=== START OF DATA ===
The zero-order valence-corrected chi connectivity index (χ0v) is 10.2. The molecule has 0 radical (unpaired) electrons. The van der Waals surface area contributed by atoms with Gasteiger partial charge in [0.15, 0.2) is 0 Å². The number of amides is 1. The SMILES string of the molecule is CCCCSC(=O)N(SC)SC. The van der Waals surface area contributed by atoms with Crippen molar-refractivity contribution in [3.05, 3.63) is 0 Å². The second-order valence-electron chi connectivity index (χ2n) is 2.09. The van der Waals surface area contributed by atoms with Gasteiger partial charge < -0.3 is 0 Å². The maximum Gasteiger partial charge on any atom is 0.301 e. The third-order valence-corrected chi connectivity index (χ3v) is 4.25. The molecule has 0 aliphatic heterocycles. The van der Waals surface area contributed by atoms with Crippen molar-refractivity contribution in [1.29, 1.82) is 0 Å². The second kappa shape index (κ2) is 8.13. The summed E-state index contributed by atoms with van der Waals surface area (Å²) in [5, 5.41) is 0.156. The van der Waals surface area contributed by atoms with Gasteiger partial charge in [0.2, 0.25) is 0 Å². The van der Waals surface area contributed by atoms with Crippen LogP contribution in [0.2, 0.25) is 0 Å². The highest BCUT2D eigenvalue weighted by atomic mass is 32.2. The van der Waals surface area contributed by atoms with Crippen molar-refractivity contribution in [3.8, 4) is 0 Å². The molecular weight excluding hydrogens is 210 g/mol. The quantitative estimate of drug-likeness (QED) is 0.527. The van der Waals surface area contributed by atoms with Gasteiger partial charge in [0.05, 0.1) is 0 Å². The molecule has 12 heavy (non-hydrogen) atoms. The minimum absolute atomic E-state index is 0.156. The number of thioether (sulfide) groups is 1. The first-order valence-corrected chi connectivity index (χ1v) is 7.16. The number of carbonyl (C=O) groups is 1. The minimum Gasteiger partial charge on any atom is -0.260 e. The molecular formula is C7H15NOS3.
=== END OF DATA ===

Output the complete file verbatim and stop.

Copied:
The zero-order valence-corrected chi connectivity index (χ0v) is 10.2. The molecule has 0 radical (unpaired) electrons. The van der Waals surface area contributed by atoms with Gasteiger partial charge in [0.15, 0.2) is 0 Å². The number of amides is 1. The SMILES string of the molecule is CCCCSC(=O)N(SC)SC. The van der Waals surface area contributed by atoms with Crippen molar-refractivity contribution in [3.05, 3.63) is 0 Å². The second-order valence-electron chi connectivity index (χ2n) is 2.09. The van der Waals surface area contributed by atoms with Gasteiger partial charge < -0.3 is 0 Å². The maximum Gasteiger partial charge on any atom is 0.301 e. The third-order valence-corrected chi connectivity index (χ3v) is 4.25. The molecule has 0 aliphatic heterocycles. The van der Waals surface area contributed by atoms with Crippen molar-refractivity contribution in [1.29, 1.82) is 0 Å². The second kappa shape index (κ2) is 8.13. The summed E-state index contributed by atoms with van der Waals surface area (Å²) in [5, 5.41) is 0.156. The van der Waals surface area contributed by atoms with Gasteiger partial charge in [0.2, 0.25) is 0 Å². The van der Waals surface area contributed by atoms with Crippen LogP contribution in [0.2, 0.25) is 0 Å². The highest BCUT2D eigenvalue weighted by atomic mass is 32.2. The van der Waals surface area contributed by atoms with Crippen molar-refractivity contribution in [3.8, 4) is 0 Å². The molecular weight excluding hydrogens is 210 g/mol. The quantitative estimate of drug-likeness (QED) is 0.527. The van der Waals surface area contributed by atoms with Gasteiger partial charge in [0.05, 0.1) is 0 Å². The molecule has 12 heavy (non-hydrogen) atoms. The minimum absolute atomic E-state index is 0.156. The number of thioether (sulfide) groups is 1. The first-order valence-corrected chi connectivity index (χ1v) is 7.16. The number of carbonyl (C=O) groups is 1. The minimum Gasteiger partial charge on any atom is -0.260 e. The molecular formula is C7H15NOS3.